I just wanted to point out the possibility of tracking serial numbers on bills. Obviously it's not going to be as reliable, at least not now, but it could be made more so; for instance, if there was a sudden movement to use more cash for privacy. Of course, that seems unlikely; most people like the convenience of plastic/digital payments, and there's a lot of market pressure pushing people toward those payment methods, so deploying the infrastructure for more reliable cash tracking probably isn't worth a whole lot. But I haven't exactly run the numbers, and there are other possible incentives, so who knows..
Ironically I started to appreciate it, after I received a fake bill from a different store.
Not really; bills are individually identifiable and can be tracked by either party to the transaction, and even if the payment medium isn't tracked, the transaction can even tracked by other means (e.g., cameras + facial recognition.)
It's only really untraceable if you assure privacy of the location of the transaction, and neither party to the transaction chooses to track it, and even then if the next party out on either side is tracking, a lot can be revealed.
Doesn't have to be a silver bullet. Just to be better off than without cash.
I was responding to “the only way to break the circle is to purchase with cash”, which just is not enough if your goal is to not end up in a database with your buying behaviour tabulated and analysed. Better? Clearly. But it is neither sufficient nor necessary to break the circle.
That means a safe way I and a lot of people prefer is to get a bunch of cash from a cashpoint and use that to buy stuff to not get profiled...
My main gripe with shopping in Germany is everyone is standing there at the cash-register trying to find the correct ammount of cash to pay. There is a large amount of different coins you have to sorth through and they all look similar to me. But everyone does it (even the young) because everyone cares about privacy.
I think the problem with long waiting queues at cash-registers isn't the amount of different coins but the people that
1) do not calculate what the need to pay
2) want to speak with the sellers because they have nobody else they can speak to
But that's all a thing of personal attitude: Do we always have to be fast at everything what we do? Do we always need to optimize everything and use every free minute? In my opinion the laxness comes with age and who knows if we will do the same things in some years that we are hating others for today?
Only a problem for non-Eurozone visitors really.
(b) it’s not necessarily about Trump – but considering the US has elected Trump, and considering how many freedoms Trump has tried to erase already, what’s if someone worse comes after Trump?
It's mostly older people using cash anymore.
For example, if you start having kids, and going into their sporting events or whatever, you'll find that any form of electronic payment is most likely not accepted in the pop-up cafeterias ran by parents. No cash? No coffee for you.
Cash is still a handy way to give your kid some money to spend. I know some people already get their second graders a debit card with a monthly allowance, though.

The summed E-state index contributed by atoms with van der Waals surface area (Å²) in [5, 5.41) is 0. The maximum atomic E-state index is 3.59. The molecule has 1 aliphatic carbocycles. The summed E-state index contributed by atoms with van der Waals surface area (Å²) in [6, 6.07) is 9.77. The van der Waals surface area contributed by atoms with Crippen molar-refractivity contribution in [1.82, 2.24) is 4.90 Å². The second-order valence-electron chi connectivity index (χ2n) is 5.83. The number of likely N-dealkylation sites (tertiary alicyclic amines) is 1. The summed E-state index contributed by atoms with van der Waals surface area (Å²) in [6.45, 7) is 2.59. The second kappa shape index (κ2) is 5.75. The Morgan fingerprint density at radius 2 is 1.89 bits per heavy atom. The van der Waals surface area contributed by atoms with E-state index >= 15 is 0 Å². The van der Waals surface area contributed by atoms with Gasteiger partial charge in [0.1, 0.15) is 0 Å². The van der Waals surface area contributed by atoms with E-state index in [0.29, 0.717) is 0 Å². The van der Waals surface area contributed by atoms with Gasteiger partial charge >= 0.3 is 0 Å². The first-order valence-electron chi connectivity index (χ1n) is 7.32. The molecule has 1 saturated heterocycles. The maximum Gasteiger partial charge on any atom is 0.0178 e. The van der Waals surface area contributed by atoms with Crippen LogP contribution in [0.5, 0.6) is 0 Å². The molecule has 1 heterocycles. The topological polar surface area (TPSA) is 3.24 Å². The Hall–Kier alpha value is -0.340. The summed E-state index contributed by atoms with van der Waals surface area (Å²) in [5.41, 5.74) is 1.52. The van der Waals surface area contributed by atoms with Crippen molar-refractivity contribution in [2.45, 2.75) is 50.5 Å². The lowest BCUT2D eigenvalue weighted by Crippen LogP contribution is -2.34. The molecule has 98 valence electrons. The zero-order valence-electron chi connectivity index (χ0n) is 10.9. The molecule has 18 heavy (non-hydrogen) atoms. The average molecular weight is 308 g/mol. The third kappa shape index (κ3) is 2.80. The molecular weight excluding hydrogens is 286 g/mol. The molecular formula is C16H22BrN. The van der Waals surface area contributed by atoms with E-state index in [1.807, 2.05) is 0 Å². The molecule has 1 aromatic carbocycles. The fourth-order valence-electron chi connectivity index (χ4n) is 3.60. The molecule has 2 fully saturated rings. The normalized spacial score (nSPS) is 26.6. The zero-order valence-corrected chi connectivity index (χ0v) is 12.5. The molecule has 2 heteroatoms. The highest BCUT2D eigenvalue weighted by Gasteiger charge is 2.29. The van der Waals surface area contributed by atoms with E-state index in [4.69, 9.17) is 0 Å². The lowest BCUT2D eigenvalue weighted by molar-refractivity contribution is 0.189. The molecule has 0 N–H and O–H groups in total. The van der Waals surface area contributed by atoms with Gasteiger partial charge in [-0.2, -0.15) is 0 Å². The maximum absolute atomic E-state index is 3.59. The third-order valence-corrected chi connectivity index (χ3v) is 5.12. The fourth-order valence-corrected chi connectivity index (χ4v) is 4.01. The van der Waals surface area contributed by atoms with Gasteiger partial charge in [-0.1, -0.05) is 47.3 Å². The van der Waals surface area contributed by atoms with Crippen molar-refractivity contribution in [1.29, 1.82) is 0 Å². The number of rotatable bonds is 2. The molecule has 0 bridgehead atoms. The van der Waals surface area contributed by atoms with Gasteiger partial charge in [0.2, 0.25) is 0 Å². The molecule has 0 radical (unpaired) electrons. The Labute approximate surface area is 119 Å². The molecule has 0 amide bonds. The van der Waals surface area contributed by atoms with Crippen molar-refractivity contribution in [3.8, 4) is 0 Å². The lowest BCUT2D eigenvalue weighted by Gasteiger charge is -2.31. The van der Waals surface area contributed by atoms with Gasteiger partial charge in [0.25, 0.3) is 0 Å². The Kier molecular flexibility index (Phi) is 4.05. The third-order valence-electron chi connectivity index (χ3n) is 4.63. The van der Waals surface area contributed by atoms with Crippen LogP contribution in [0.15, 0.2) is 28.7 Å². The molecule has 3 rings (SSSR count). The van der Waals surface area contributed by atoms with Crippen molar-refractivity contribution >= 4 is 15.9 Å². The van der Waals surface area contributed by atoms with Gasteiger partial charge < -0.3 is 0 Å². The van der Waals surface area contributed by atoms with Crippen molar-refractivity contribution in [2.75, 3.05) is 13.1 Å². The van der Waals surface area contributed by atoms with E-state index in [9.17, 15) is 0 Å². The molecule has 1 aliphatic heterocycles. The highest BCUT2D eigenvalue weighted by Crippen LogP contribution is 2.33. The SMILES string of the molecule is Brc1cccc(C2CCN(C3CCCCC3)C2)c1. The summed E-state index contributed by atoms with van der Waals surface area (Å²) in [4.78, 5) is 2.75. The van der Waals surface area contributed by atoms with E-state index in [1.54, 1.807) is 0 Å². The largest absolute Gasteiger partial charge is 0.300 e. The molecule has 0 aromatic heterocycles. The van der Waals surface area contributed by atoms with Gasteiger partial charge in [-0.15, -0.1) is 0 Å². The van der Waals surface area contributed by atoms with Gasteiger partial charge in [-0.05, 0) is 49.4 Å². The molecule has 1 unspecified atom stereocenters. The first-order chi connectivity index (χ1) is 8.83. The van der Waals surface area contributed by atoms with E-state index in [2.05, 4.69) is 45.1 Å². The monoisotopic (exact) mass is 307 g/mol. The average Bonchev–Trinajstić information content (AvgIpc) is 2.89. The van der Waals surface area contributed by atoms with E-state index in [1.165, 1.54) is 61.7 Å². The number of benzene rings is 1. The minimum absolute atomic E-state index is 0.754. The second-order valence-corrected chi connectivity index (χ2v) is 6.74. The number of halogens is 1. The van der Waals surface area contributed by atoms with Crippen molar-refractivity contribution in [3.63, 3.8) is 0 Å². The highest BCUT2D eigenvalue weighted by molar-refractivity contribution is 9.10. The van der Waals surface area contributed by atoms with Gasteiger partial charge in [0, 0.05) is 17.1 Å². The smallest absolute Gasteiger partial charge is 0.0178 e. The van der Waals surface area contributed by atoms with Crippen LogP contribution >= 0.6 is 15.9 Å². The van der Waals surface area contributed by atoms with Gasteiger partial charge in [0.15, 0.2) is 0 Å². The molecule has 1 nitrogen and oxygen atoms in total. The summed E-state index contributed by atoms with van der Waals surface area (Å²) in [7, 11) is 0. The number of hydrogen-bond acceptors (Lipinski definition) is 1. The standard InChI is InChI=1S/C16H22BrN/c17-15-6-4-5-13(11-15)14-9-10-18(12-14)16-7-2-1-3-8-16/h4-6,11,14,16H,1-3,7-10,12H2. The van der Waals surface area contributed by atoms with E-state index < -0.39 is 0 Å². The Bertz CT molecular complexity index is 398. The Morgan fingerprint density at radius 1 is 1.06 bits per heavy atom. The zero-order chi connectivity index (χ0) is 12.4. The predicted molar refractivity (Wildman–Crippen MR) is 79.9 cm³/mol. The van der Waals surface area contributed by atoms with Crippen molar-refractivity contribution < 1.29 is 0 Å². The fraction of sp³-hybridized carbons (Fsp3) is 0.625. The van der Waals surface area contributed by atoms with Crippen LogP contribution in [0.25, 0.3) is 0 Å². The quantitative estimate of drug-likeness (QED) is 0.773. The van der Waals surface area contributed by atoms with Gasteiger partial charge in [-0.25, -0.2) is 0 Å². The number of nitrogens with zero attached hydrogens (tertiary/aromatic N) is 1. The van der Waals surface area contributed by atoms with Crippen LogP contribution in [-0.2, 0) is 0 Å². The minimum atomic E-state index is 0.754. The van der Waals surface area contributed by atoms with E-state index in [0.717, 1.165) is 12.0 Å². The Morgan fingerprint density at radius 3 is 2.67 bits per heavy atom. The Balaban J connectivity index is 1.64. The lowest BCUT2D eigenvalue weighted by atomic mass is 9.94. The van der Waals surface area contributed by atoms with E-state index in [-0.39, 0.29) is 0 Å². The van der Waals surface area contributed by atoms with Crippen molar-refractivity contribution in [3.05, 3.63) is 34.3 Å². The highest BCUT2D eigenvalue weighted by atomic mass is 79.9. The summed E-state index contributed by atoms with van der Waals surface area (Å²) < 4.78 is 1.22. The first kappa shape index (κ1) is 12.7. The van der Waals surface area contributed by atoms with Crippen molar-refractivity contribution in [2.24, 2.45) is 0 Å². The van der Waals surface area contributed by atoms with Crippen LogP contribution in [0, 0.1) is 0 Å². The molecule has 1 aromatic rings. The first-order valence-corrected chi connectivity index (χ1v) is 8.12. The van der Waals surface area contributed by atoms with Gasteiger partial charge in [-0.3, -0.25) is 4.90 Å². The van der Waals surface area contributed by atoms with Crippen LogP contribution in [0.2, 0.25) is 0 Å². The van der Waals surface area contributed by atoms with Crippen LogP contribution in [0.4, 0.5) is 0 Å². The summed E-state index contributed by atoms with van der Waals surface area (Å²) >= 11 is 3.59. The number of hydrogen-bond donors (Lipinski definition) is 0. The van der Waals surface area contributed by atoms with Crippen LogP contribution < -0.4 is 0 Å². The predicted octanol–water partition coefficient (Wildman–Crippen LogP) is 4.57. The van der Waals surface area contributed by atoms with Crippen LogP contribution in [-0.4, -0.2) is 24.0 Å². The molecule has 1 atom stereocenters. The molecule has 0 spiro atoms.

But yes, about 99.5% of the transaction volume in my household is electronic.
The primary use of cash is shopping in Christiania.
Stacking that stuff and CC rewards can save you several percent of your retail spending a year. Paying cash is like paying sales tax twice.
[EDIT] to be clear, you effectively pay more to not be tracked in general, not just for avoiding a CC. Loyalty cards get you regardless of payment method. Also, lots of stores try really hard to get you to take "their" credit card (god, Target won't shut up about it) with unusually good rewards or discounts at their store. You can bet they get access to those data, including when you use it other places, even if Visa or MasterCard services it (and also gets the data)
And as mentioned elsewhere, cash has a cost as well (theft, miscounting change, counting in and out cash drawers during shift changes, arranging daily deposits, trips to the bank, etc). As someone who worked retail 10+ years ago, I can assure you all these things happened, and probably added 2-3% to costs vs electronic payments.
That last article quotes it at up to 3% but most say 2%, so I am assuming there is a percentage and a fixed cost, and possibly a cap. In any case Walmart had a long history of being very unhappy with the relationship.
We don't know Walmart's feelings, they may like the arrangement. Business go cash free for all kinds of reasons. Customers that use credit spend more money than cash customers. Walmart probably isn't one of those places that benefit as much as a pub but they may have a small credit spending boost that covers the fees.
Walmart is a really smart and data driven company and I'm sure they've weighed their options about what is effective business practices for them.
Interestingly, the discounts are usually not on the "exclusive" items, but on basic necessities - like vegetables.
Also, the shop in question didn't even have debit/credit card readers until very recently. I suppose stores may be reluctant to pushing people into card payments simply because processing fees are too large if you're running on small margin.
This may be a case where the savings (i.e. money from selling data in return for a big pile of cash) are actually passed on to the customer - e.g. transaction costs are lower for Visa/Mastercard for merchants, which is why they sometimes don't accept Amex and Discover.
It would be interesting to see if Visa and Mastercard have some clause which prevents Google from buying data from AMEX and Discover (competitive advantage for them because then Amex and Discover's transaction costs aren't subsidized) in return for agreeing to part with their data. Said another way, what's preventing Google from also getting data from Amex or Discover? Its not as if Google is going to say no.